Celestial Snapshot of the Week

The team that was observing yesterday’s transit of Minmus returned to Kravass from the Great Desert where they setup a temporary observatory for the event and we now have an updated transit composite. The desert outpost was done not only for a high chance of clear skies but because it was the place where they could see the transit for the longest length of time. Even still, they won’t be able to see the entire event. The next transit of Minmus is January of 2019, although if anyone goes above 40°N latitude they will be able to see Minmus transit again in late August of this year.

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From the Desk of Drew Kerman (Out of Character Behind the Scenes stuff)

Spoiler

Written on 6/17/17

Casual gaming with GTA Online goes not as planned

So for the past few months Uncharted 4 multiplayer has been my casual gaming choice for something to do when I'm done working KSP stuff for the day and just need to wind down a bit more before trying to get some sleep. I have just a teeny bit of gamer rage when playing competitive games and after destroying my second PS4 controller I figured it was time to call it quits :P I decided to hop back into GTA Online since another friend of mine had it for PC. I created my new character, logged on and played through some of the tutorial missions and was literally just about to jump into a Time Trial to start earning cash and reputation points to begin building my career when all of the sudden I started receiving $50,000 every second along with like 1,000 RP - and I was like "what the hell, no, no, no, no, no!" but of course I couldn't make myself log out. I watched as people in the text chat cried out in joy and thankfulness for the modder heaping cash & RP upon us all and was like "well, maybe this isn't so bad?" Finally after accruing north of $10M and like level 60 I decided enough was enough and logged off. Then I went searching online for whether or not I was going to be banned in the next few days. Verdict: No. Turns out Rockstar will probably reset my cash accounts but I'll keep my level and anything I purchased before then. So I logged back in and started to go on a hardcore shopping spree, and along the way I managed to land in a session that got hit by more money and RP to where I had like $25M and now I'm level 90ish. Needless to say when my friend finally logged on the next day I took him straight to my $7.6M yacht parked off the coast and he was like "WHAT THE love DUDE?! Didn't you just start??" The next day when we were online together another modder came into our session and started dumping $$$ and RP - while at the same time doing things like spawning us all atop Mt Chilead with every possible weapon given to us (where of course a huge brawl would break out). Sometimes we'd be floating in the air all doing push ups, or like a few dozen rocket cars would spawn overhead and kill anyone they landed on, the rest would get in and fly off. One time we spawned in downtown LS with cars floating up off the streets then crashing back down kinda like the terraformer effect in Man of Steel. It was pretty nuts. At the end of it all I had north of $60M and I'm like level 124. So far R* has taken back only $25M-ish and worried they would take back more I spent the next two days buying up everything I possibly could and modding the crap out of every car in all my 5 properties...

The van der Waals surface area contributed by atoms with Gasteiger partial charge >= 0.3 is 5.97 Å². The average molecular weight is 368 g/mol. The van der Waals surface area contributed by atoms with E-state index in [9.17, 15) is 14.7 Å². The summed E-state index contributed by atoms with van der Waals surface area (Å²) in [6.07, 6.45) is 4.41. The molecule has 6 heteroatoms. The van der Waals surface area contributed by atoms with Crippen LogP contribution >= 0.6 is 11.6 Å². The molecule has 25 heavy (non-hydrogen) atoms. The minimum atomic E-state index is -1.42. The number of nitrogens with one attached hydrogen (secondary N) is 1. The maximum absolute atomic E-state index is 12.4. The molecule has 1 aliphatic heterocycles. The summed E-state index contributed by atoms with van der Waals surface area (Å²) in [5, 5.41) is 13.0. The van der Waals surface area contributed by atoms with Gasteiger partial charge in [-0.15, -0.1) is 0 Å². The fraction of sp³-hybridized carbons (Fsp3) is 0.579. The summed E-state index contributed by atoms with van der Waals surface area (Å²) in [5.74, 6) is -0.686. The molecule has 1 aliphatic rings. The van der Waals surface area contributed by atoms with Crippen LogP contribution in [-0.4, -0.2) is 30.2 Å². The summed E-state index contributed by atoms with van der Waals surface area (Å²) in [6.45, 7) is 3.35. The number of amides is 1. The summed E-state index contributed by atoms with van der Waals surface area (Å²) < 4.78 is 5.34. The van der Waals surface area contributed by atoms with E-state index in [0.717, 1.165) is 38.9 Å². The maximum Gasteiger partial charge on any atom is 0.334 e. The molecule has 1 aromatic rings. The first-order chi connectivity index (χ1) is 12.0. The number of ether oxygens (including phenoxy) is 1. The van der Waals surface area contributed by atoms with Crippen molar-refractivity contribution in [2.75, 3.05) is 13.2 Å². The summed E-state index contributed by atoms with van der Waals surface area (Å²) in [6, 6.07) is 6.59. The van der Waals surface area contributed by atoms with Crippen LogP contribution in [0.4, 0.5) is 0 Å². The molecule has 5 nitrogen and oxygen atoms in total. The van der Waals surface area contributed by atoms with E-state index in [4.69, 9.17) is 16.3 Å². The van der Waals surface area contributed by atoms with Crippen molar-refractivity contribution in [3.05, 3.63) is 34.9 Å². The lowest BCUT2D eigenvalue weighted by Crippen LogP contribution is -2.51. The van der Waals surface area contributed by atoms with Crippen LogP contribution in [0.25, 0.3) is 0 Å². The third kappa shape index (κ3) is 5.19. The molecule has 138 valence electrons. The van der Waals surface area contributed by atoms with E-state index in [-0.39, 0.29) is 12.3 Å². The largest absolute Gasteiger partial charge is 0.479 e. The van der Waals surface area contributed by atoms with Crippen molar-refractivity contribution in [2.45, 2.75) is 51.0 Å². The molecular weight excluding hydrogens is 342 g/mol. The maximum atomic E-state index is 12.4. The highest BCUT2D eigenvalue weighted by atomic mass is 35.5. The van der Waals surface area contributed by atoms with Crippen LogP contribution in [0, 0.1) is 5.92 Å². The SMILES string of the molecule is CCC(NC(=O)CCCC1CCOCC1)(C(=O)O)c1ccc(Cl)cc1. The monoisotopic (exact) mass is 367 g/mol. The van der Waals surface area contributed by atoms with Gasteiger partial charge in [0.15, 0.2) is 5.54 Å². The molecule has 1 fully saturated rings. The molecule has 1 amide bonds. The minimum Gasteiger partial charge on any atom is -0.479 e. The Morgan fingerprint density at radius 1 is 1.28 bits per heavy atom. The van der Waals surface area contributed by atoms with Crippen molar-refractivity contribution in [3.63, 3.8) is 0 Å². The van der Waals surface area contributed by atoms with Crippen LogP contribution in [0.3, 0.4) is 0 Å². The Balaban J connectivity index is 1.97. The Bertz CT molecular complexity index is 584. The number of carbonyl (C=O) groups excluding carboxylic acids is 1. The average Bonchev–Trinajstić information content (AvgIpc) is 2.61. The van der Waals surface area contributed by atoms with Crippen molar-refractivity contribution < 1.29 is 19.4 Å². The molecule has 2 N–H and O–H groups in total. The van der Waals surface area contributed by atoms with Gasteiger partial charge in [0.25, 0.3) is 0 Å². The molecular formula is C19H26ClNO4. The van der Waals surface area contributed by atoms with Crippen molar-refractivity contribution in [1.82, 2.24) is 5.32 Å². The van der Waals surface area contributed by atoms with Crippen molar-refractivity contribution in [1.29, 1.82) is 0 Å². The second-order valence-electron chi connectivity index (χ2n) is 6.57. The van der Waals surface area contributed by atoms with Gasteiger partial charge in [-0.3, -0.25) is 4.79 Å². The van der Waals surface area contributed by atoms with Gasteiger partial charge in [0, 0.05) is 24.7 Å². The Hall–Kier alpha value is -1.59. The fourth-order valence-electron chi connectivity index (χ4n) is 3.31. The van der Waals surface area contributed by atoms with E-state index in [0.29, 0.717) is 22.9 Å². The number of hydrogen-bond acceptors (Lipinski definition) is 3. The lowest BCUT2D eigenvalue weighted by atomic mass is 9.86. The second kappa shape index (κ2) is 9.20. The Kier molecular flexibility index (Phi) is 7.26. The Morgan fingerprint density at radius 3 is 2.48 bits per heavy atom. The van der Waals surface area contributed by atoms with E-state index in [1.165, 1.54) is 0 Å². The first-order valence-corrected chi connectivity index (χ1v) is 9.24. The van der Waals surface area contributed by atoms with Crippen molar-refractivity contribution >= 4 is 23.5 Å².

So yea. I expected to take it slow in GTA Online and ended up binging the crap out of it these past few days in order to set myself up with all the money I got. If you're wondering why T2 is shutting down modding services, this is why. I can't really say I blame them - the cheating was rampant. Anyways, that's why it took so long for me to get this week's work done. Good times...

Heat problems

Two days this past week were north of 90°F and I don't have air conditioning here. I do have good ventilation, so if it's 95 outside it is 95 in here and not any hotter but 95 is still 95 and way damn hot. I noticed when playing GTA even during the evenings after a while my framerates would tank because my GPU was shutting itself partially down to prevent a literal meltdown. One of the days I had planned to work until it got too hot then head to the mall to cool off and see Wonder Woman. Well, I didn't even get to where I was ready to switch off my computer before it abruptly shut itself off. Yikes. Thankfully I managed not to lose any data in the apps I had running at the time. That was 5 days ago now and since then it's been running perfectly fine now that the temps are back to below 85°F. This will be my first full summer in my new place, so I'm still waiting to decide if I really need to shell out a few hundred bucks some A/C or not. May be able to just get by with one of those simple ice bucket coolers you can build yourself.